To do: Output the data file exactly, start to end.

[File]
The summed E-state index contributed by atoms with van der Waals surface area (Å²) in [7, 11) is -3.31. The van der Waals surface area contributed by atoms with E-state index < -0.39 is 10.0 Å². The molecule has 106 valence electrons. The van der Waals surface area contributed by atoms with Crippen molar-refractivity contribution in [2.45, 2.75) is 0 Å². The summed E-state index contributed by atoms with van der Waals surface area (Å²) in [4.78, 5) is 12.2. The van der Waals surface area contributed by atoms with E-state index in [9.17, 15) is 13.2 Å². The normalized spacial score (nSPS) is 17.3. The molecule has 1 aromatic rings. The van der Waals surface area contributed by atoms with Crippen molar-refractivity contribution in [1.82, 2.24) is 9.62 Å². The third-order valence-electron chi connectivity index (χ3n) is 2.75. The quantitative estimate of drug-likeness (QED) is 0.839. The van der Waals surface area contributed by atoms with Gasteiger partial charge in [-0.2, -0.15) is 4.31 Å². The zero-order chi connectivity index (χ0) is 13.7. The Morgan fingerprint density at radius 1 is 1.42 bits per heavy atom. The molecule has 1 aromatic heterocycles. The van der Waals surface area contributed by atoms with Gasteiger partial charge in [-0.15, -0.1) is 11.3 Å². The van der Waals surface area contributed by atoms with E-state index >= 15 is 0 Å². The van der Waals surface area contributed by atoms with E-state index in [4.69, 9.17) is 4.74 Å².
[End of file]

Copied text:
The summed E-state index contributed by atoms with van der Waals surface area (Å²) in [7, 11) is -3.31. The van der Waals surface area contributed by atoms with E-state index < -0.39 is 10.0 Å². The molecule has 106 valence electrons. The van der Waals surface area contributed by atoms with Crippen molar-refractivity contribution in [2.45, 2.75) is 0 Å². The summed E-state index contributed by atoms with van der Waals surface area (Å²) in [4.78, 5) is 12.2. The van der Waals surface area contributed by atoms with E-state index in [9.17, 15) is 13.2 Å². The normalized spacial score (nSPS) is 17.3. The molecule has 1 aromatic rings. The van der Waals surface area contributed by atoms with Crippen molar-refractivity contribution in [1.82, 2.24) is 9.62 Å². The third-order valence-electron chi connectivity index (χ3n) is 2.75. The quantitative estimate of drug-likeness (QED) is 0.839. The van der Waals surface area contributed by atoms with Gasteiger partial charge in [-0.2, -0.15) is 4.31 Å². The zero-order chi connectivity index (χ0) is 13.7. The Morgan fingerprint density at radius 1 is 1.42 bits per heavy atom. The molecule has 1 aromatic heterocycles. The van der Waals surface area contributed by atoms with Gasteiger partial charge in [-0.15, -0.1) is 11.3 Å². The van der Waals surface area contributed by atoms with E-state index >= 15 is 0 Å². The van der Waals surface area contributed by atoms with E-state index in [4.69, 9.17) is 4.74 Å².